The federal housing administration on Thursday set guidelines on how previous forbearance – including forbearance due to coronavirus-related difficulties – will affect borrowers' eligibility for new single-family mortgages.
The guidelines are similar to those set up by the Federal Housing Agency to regulate loans in the government-sponsored corporate market.
The FHA may allow borrowers who have previously been forbidden and abandoned to receive disbursement refinancing, but only after they have made timely monthly payments for at least 12 consecutive months.
Previously lenient mortgage borrowers must make timely payments for at least three consecutive months before they are eligible for a new purchase loan or FHA-insured interest and term insurance.
Homeowners who have given up their forbearance may be eligible for a credit-qualifying rationalization refinance after at least two payments.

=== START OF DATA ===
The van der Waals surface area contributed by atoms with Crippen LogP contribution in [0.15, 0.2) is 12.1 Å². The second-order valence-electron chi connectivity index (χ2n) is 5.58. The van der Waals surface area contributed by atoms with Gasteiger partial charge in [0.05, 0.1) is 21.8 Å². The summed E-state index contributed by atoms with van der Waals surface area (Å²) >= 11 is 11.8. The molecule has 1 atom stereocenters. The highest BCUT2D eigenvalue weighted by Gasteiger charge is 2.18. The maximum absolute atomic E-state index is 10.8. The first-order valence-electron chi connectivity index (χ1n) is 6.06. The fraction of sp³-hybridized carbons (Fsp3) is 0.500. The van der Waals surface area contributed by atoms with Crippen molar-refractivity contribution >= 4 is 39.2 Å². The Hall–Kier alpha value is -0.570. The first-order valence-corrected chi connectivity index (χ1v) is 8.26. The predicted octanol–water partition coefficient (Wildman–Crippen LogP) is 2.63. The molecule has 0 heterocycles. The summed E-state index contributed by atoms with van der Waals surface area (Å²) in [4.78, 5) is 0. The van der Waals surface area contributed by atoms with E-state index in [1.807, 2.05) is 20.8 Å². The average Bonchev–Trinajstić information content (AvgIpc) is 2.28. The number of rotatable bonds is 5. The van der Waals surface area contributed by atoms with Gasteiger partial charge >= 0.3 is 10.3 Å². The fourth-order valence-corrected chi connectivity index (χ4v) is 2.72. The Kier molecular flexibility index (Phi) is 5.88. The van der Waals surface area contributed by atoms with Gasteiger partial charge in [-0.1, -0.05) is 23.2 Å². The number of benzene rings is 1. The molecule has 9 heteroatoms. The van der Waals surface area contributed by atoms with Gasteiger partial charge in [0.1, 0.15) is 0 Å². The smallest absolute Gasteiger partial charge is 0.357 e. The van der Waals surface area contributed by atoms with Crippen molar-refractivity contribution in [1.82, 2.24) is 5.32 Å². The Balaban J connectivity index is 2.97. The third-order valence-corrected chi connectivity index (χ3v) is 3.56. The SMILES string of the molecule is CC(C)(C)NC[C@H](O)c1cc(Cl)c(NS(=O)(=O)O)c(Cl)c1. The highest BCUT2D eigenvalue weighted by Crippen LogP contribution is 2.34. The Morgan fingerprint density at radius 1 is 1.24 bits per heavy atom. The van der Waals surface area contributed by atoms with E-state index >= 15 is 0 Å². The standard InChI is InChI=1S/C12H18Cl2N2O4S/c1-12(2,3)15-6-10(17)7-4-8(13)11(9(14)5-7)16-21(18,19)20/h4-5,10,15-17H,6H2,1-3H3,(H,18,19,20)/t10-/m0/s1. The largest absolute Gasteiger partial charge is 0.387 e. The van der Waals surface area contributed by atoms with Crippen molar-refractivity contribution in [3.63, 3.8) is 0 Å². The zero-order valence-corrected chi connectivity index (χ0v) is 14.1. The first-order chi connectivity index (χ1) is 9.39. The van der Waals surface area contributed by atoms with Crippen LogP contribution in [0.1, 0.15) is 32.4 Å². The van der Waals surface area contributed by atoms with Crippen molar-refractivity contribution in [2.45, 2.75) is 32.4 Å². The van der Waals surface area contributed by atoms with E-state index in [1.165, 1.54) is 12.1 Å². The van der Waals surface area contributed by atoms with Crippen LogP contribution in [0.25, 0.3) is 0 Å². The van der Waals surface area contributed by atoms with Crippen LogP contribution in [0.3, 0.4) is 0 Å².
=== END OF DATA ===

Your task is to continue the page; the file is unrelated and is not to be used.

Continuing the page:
However, if borrowers have a modified FHA loan, they may not be eligible for refi rationalization until six payments have been made according to the terms of their modifications.
If borrowers were lenient but continued to make regular payments, they might be able to get a new loan.
The proportion of federally insured extended leniency loans under the coronavirus bailout package passed earlier this year is relatively high at more than 11%, but has declined, according to Black Knight.
GSE loans, by comparison, have a 5% forbearance rate, and the total forbearance rate for loans is 7%.
Under the provisions of the CARES Act, borrowers on government loans were given the right to seek and receive forbearance if they had coronavirus-related difficulties for six months. You can also request an extension of six months.
More than 2 million forbearance plans expire in September. In total, more than 3.7 million borrowers are indulgent. That number represents a decline of more than 22% from the forbearance peak of over 4.7 million at the end of May.